Amethyst Room, Southern Iraq, 2011–16; 77×58 inches
Green Kitchen (with unexcavated Temple of Inanna at Uruk and steps of Ziggurat at Ur), Southern Iraq Marshes, 2011–16; 69×58 inches
Eden Again, Southern Iraq Marshes, 2011–17; 73×110 inches
Ehmad and His Boat, Central Marshes, 2011–12;
Adam and Eve in the Iraq Marshes, near the possible Historic Site of the Garden of Eden, 2011–12; 41×66 inches
Temple of Inanna with Shells and Shells, Mesopotamian Marshes, 2011-13; overall: 72×86 inches
Saygal Shrine Palimpsest, 2011–15; 38×48 inches
Dawn and Dusk, Mesopotamian Marshes, 2011–13;
Brian Gross Fine Art is pleased to announce a solo exhibition of new work by Santa Fe artist Meridel Rubenstein, opening Saturday, February 23, 2019, with a reception from 4-6pm, and an artist’s talk and book signing at 4:30pm. On view will be eight new photoworks from Eden In Iraq, the final part in Rubenstein’s three part series, Eden Turned on its Side. In Eden In Iraq, Rubenstein explores themes of destruction and renewal through the social, political, and environmental history of Southern Iraq, the area believed to be the location of the Biblical Eden on Earth. The exhibition will be on view through April 6, 2019.
Rubenstein’s series Eden Turned on its Side investigates ecological processes across time that either reinforce or destroy the notion of Eden. These photoworks focus on the poetic intersection of nature and culture in relation to ecological and social imbalance. Rubenstein’s previous exhibitions at the gallery focused on Photosynthesis and The Volcano Cycle, the first two parts of the cycle. In the final segment, Eden In Iraq, she has documented the land, culture, and people of war torn Southern Iraq, and co-designed a wastewater garden/memorial that aims to transform relics of war into art.
In Eden In Iraq, Meridel Rubenstein explores environmental devastation and renewal in the marshes of Southern Iraq, the area believed to be the site of Biblical Eden on Earth. Rubenstein captures the cycle of environmental, military, and cultural devastation through compositions of layered imagery, including ancient Sumerian ziggurats, marshland plants and animals, contemporary Iraqi domestic interiors, destroyed Islamic shrines, the marshland peoples, and an icon of the Sumerian goddess Inanna. Realized through dye sublimation images on aluminum, works printed on linen, and woven jacquard tapestries, the photoworks in the exhibition reveal the complex interconnections between the cultural histories, political forces, and their impact on this area of the world.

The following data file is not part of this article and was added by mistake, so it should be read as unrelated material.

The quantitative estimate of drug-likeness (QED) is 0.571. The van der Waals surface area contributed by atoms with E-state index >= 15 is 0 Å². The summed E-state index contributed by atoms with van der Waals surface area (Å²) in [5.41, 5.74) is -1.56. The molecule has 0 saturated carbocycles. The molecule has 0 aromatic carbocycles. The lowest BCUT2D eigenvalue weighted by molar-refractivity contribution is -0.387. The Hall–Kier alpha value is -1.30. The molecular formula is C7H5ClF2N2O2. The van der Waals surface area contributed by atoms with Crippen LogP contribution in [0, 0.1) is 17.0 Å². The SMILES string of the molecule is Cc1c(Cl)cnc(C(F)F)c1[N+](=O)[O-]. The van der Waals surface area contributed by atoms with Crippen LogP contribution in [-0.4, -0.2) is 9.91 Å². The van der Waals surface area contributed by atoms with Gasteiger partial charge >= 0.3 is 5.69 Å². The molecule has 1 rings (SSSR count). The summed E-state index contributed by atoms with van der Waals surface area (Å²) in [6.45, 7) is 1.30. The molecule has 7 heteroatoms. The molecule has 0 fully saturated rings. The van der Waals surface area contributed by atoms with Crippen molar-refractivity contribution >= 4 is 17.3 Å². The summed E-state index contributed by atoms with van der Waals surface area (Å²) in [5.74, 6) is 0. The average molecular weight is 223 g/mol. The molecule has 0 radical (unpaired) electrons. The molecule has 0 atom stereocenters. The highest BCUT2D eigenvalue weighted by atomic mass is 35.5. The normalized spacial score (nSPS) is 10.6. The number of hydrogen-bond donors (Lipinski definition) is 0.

Meridel Rubenstein was born in Detroit, MI and received an MA (1974) and MFA (1977) from the University of New Mexico, Albuquerque. From 2006–2018, she was a Visiting Associate Professor at the School of Art, Design, and Media at Nanyang Technological University in Singapore and is currently an Adjunct Professor at Arizona State University’s School of Sustainability. From 2000–2005, she taught at Smith College, Northampton, MA, and from 1985–90 she headed the photography program at San Francisco State University. Rubenstein has received fellowships from the Guggenheim Foundation, Rockefeller Foundation, and Bunting Institute at Harvard University. She has received grants from the National Endowment for the Arts and twice received the Pollock-Krasner Foundation grant.
Rubenstein’s work has been the focus of numerous museum exhibitions throughout the US and Europe. She was one of only two New Mexico artists included in the inaugural Site Santa Fe in 1995. In 2018 Rubenstein was the subject of a one-person exhibition, Eden Turned on its Side, at the University of New Mexico Art Museum, Albuquerque, for which a monograph was published. Her monumental installations Oppenheimer’s Chair (1995) and The Meeting (1993) are currently featured in the exhibition Atomic Histories at the New Mexico History Museum, Santa Fe, through May 31, 2019. Rubenstein’s work has been exhibited at the Louvre; International Center for Photography, NY; Museum of Contemporary Photography, Chicago; Irish Museum of Modern Art, Dublin; Smith College Museum of Art; and the New Mexico Museum of Art, Santa Fe.
Rubenstein’s photoworks can be found in the permanent collections of the Smithsonian American Art Museum; SFMOMA; Bibliothèque Nationale, Paris; Museum für Kunst und Gewerbe, Hamburg; Houston Museum of Fine Arts; Honolulu Museum of Art; High Museum, Atlanta; Denver Art Museum; Minneapolis Institute of Arts; Portland Art Museum, OR; Cleveland Museum of Art; and the di Rosa Center for Contemporary Art, Napa, CA, among others.
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